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Re: declarative expressons in WF2

From: Dave Raggett <dsr@w3.org>
Date: Mon, 26 Mar 2007 23:05:49 +0100 (BST)
To: James Graham <jg307@cam.ac.uk>
cc: Ian Hickson <ian@hixie.ch>, Sebastian Schnitzenbaumer <sebastian@dreamlab.net>, public-html@w3.org
Message-ID: <Pine.LNX.4.64.0703262248520.5401@localhost>

On Mon, 26 Mar 2007, James Graham wrote:

> Dave Raggett wrote:
>> The authoring tool is provided by a third party and includes 
>> support for both client and server side resources, covering a 
>> range of use cases.
> So I still don't understand. Myabe you need to point me at an 
> example of the type of tool you have in mind so I can understand 
> how it is expected to work. If our tool is implementing the 
> server-side logic based on some sort of non-script user input, 
> presumably it is generating script to run on the server. Therefore 
> working hard to removing script from the HTML is not, in itself, 
> very useful; it optimizes a tiny part of the overall application.

The editor could be a conventional software package, or it could be 
implemented via the web using browser-based editing of server-side 
resources. The tool would create the HTML and CSS for the new app 
and configure the database to match the data model derived from the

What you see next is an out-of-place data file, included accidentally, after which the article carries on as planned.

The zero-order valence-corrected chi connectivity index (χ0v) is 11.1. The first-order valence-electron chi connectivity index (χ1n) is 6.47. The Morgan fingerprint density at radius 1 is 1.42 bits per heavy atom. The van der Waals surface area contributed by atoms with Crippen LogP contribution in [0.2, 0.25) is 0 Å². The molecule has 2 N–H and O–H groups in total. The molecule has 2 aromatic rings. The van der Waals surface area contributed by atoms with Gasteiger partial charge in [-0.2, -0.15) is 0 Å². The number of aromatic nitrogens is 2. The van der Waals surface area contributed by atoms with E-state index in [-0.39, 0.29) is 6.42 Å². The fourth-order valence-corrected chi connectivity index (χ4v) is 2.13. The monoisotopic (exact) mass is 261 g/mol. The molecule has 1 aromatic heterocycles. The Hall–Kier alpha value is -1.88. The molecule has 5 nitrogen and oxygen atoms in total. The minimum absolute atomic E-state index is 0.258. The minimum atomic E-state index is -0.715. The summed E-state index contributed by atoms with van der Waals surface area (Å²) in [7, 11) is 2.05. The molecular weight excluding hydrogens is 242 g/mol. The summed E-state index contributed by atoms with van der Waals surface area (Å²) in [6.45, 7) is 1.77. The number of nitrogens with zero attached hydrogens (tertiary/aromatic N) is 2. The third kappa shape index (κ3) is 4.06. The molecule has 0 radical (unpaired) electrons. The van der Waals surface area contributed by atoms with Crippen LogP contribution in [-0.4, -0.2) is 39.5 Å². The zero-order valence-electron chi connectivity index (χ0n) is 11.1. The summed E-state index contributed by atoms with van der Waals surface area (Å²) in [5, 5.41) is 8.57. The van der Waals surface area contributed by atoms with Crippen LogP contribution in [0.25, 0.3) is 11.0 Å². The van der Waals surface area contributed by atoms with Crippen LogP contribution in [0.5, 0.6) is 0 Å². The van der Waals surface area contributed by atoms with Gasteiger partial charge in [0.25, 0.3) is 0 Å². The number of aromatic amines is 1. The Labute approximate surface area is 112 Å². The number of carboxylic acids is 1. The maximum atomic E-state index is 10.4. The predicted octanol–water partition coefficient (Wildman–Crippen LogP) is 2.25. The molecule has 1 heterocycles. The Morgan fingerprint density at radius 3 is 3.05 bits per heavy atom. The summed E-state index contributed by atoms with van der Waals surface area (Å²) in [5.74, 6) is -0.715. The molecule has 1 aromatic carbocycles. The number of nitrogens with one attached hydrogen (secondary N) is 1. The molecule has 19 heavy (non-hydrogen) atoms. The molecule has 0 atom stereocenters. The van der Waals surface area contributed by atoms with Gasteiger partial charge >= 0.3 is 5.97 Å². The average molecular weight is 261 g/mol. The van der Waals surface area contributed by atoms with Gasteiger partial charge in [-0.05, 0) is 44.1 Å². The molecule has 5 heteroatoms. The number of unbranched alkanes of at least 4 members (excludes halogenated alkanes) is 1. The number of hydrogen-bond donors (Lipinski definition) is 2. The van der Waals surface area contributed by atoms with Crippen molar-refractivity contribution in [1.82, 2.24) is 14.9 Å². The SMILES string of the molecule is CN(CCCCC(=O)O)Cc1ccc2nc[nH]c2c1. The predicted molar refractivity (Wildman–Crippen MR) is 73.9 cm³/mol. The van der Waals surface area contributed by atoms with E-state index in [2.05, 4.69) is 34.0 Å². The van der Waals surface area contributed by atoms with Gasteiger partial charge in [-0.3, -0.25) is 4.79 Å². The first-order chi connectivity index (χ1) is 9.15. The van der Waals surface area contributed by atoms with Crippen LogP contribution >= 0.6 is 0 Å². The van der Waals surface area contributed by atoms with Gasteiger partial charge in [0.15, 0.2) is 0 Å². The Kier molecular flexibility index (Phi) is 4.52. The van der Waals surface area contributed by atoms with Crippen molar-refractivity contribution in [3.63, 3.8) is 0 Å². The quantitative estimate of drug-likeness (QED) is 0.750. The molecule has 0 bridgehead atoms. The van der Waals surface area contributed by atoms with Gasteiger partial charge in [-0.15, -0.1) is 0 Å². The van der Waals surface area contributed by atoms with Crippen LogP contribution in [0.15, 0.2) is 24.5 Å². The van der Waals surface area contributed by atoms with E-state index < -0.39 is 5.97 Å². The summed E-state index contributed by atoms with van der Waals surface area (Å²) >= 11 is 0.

web page. The server side components would be designed by the tool 
vendor for the use cases the tool covers - see my early email.

If you look at my XForms Transitional cross browser examples you 
will see that one of them demonstrates the feasibility of generating 
the XForms model from the HTML. This could then be used to as input 
to the server-side processing and avoids the need to generate a 
script specific to the new web application that the non-techie user 
is creating. This is one of the advantages of a declarative 
approach, you don't need to authoring the client and server side 
scripts separately and then struggle to keep then in sync.

>> The use of declarative representations allows the authoring tool 
>> to recover the original context when the editor next loads the 
>> document. If the application is largely defined in JavaScript, 
>> the editor won't be able to map that back to something simpler 
>> for the non-techie author.
> This all applies to the server-side logic as well. In my vision of 
> how such an application would work, HTML would, indeed, not be the 
> editing format; the editing format would be something convenient 
> for the application authors to save whatever state they need for 
> the particular functions their application provides (something we 
> cannot hope to predict and should not try to cater for). The 
> application would also have a "compile for web" function that 
> would take the application-specific format and generate a 
> combination of client-side and server-side code to implement the 
> application.

Then you've missed the point of open standards. Yes you could define 
a proprietary format, but then the user of that is locked into that 
tool. You've swapped proprietary formats on the PC for proprietary 
formats on the server. Out of the frying pan into the fire as they 

  Dave Raggett <dsr@w3.org> http://www.w3.org/People/Raggett
Received on Monday, 26 March 2007 22:06:17 UTC

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